Students Self-Harm Rises in College Students

Sydney Thompson 

Staff Writer

WARNING: The following content deals with self-harm, thus making it unsuitable for some audiences. Viewer discretion is advised.

College students have a problem with self-harm. Addressed in the recent “It Matters” program, a UNCG online course required for all incoming students, there is a survey asking for information about this phenomenon anonymously from students. 

Self harm in the psychology and mental health communities as “non-suicidal self-injury” (NSSI). According to a 2011 article in The Journal of American College Health, NSSI is characterized by deliberate self-inflicted harm that isn’t intended to be suicidal. 

People who self-harm may or may not participate in the following behaviors: carving or cutting their skin, burning themselves, banging or punching objects or themselves, embedding objects under their skin, or engaging in other behaviors that are intended to cause themselves pain. They are usually not meant to end lives. 

Whitlock, the head of the study in the 2011 article, made the distinction between NSSI, tattoos and piercings, stating that the latter two are cultural indicators of self-expression and do not have the same mental mindset that is involved with NSSI. 

The most frequent sites of self-injury according to the NSSI are the hands, wrists, stomach and thighs. NSSI can occur anywhere on the body, but the results can be serious. 

According to Whitlock’s study, 1/3 of students reporting NSSI in 2 college studies had hurt themselves so badly that they believed they should have been seen by a medical professional. Only 5% of that third sought that medical treatment. 

That is not the only danger to come from NSSI. According to psychologist Jennifer Muehlenkamp, PhD, of the University of Wisconsin–Eau Claire and colleagues, college students who self-harmed and did not have suicidal thoughts at the beginning of her 3-year study were 3.4 times more likely to have attempted suicide if they continued to self-harm than those who did not.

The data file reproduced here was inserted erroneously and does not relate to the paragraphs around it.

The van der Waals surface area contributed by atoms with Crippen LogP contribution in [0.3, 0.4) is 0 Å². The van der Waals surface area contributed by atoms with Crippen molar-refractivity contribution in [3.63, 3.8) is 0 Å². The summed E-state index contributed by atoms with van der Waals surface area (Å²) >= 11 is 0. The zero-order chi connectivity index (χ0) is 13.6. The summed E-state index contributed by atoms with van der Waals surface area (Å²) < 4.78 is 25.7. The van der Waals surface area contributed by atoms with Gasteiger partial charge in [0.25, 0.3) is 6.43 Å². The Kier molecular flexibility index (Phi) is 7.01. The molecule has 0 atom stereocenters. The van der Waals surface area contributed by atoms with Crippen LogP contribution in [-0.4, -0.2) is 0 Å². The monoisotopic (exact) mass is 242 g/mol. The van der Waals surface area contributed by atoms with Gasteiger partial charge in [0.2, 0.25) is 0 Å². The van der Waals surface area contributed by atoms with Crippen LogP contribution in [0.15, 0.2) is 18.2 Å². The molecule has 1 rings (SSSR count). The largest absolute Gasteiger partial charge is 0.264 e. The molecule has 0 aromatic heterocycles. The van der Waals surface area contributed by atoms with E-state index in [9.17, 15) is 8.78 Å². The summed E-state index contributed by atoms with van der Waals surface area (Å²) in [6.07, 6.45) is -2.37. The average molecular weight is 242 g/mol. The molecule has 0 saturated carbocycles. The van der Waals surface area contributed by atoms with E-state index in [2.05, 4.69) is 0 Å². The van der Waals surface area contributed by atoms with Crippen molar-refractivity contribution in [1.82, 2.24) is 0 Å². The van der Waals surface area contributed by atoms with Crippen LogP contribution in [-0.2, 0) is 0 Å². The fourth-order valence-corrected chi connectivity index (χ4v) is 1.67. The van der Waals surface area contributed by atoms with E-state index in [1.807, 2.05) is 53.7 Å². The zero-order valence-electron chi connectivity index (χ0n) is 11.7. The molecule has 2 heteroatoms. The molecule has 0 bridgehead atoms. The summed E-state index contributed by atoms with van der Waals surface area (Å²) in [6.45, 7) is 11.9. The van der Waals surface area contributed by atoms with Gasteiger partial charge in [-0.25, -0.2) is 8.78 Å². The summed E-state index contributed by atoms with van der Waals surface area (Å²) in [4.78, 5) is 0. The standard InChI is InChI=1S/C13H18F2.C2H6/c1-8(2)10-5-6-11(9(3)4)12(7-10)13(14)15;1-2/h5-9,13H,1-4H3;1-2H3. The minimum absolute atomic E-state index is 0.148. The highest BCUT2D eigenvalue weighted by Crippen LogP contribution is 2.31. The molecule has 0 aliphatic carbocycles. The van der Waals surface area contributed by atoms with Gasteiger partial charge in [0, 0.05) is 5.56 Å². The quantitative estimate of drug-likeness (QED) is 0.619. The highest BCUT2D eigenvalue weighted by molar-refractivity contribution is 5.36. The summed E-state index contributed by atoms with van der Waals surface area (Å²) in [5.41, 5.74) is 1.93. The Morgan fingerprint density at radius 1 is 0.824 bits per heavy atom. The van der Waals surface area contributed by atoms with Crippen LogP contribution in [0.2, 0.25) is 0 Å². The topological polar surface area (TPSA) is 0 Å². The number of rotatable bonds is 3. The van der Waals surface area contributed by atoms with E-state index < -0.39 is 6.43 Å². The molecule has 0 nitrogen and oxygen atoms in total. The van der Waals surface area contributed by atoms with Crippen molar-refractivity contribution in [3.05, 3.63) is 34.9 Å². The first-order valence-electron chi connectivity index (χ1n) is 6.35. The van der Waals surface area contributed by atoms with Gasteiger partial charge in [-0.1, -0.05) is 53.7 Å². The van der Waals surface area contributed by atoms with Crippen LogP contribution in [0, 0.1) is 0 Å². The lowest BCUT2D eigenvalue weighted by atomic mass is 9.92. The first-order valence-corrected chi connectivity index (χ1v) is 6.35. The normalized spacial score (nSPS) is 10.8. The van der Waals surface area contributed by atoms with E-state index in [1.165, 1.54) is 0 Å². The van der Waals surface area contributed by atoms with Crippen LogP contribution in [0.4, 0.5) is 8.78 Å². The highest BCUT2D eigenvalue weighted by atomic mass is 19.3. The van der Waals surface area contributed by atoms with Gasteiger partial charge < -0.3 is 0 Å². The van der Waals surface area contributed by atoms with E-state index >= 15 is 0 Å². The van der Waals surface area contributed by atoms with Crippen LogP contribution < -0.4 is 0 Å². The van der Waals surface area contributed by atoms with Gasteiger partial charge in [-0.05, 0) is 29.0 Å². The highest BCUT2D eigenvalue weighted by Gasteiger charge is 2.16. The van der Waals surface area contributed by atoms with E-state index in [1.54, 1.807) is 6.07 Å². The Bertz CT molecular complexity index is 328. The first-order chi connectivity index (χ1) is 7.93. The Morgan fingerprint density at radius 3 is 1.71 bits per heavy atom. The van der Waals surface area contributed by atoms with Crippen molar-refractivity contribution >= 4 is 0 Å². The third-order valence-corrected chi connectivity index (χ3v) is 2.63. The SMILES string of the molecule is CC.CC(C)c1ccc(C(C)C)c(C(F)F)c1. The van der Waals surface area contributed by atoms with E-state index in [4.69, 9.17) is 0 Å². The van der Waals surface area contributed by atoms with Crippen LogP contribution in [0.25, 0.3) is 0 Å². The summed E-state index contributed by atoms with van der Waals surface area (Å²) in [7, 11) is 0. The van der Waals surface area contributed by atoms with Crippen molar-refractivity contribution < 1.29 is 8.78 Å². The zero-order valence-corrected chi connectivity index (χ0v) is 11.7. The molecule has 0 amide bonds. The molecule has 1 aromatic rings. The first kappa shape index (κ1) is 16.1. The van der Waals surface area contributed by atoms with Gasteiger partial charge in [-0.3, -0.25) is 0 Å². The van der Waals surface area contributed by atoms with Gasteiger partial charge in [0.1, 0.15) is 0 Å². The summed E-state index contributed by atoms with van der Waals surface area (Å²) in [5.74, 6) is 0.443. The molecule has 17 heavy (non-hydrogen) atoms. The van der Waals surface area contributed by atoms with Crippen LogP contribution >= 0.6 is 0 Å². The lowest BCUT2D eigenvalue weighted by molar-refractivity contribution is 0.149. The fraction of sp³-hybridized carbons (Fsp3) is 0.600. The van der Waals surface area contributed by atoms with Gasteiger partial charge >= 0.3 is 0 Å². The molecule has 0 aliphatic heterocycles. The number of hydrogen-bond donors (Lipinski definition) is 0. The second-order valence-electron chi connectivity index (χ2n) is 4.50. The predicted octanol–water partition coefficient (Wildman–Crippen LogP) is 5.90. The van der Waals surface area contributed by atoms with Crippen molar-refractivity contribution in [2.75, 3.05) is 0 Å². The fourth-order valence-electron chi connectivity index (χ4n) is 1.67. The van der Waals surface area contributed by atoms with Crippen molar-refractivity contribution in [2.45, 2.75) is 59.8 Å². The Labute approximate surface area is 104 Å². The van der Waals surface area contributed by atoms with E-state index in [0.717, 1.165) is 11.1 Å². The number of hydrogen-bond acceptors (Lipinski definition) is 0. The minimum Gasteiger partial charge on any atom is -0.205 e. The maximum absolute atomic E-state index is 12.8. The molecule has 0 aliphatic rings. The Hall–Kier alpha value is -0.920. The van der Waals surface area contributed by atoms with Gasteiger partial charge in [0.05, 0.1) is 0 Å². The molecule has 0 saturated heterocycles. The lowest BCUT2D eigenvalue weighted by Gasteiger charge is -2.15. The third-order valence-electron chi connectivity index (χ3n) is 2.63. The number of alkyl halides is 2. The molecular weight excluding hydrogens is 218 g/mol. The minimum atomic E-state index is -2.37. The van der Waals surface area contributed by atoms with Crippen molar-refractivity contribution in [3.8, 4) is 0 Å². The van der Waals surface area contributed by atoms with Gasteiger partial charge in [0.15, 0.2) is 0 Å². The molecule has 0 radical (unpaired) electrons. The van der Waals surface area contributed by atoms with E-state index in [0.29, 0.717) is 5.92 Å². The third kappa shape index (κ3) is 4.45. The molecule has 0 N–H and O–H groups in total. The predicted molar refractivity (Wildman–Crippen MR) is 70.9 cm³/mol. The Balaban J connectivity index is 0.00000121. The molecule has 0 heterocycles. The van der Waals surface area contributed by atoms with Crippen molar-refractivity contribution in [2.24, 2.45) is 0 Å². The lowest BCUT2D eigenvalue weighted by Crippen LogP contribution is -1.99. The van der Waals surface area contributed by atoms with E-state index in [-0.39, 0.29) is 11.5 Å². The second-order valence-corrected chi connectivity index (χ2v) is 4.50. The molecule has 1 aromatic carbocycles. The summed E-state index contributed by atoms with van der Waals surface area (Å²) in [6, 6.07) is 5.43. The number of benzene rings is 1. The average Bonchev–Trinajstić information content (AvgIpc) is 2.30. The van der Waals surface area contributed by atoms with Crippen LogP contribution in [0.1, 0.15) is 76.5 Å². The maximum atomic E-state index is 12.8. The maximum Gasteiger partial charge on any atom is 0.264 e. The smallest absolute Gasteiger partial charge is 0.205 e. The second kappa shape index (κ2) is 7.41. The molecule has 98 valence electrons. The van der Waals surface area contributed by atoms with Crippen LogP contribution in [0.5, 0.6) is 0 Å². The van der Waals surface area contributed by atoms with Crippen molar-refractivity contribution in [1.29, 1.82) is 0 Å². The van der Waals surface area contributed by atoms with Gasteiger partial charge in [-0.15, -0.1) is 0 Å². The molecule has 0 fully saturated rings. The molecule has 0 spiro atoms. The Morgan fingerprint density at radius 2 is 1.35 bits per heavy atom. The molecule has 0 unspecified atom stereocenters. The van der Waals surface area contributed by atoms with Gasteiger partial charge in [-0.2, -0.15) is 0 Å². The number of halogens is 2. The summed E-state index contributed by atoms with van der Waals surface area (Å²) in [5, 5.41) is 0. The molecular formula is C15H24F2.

Muehlenkamp also found that 15% of all college students self-harmed in her research of 52 different studies on the subject. 

Psychology Today advises that families and friends of sufferers, as well as sufferers themselves know that while the wounds and harm may be superficial, it is a sign that something is very wrong and the person is in great distress. Self-mutilation is considered a very serious behavior that should be reported and aid should be given to the sufferer. 

While sufferers of NSSI may not intend to kill themselves, accidents can occur during their self-harm, resulting in accidental suicide. 

They also advise that if anyone is self-harming or knows someone that is self-harming use one of the following resources: 

• Cornell University Research Center on Self-Injury 

• Self Injury Foundation: This foundation promotes awareness for those who self-injure and works to provide funding for research, advocacy, and support for those who self-injure and their families. 

• 1-800-334-HELP 

• Adolescent Self Injury Foundation: An organization that works to raise awareness about adolescent self- injury and provides education, prevention tips, and 

resources for self-injurious adolescents and their families. 

• National Suicide Prevention Hotline: 1-800-273-TALK (8255) 

• National Self-Injury Helpline: 1-800-DONT-CUT (366-8288) 

• 24-hour Crisis Hotline: 1-800-273-TALK 

The UNCG counseling office also has their own services to help those who have problems with self-harm. Their services are free with the payments and fees college students are already making. They are located in the Anna M. Grove building on campus. 



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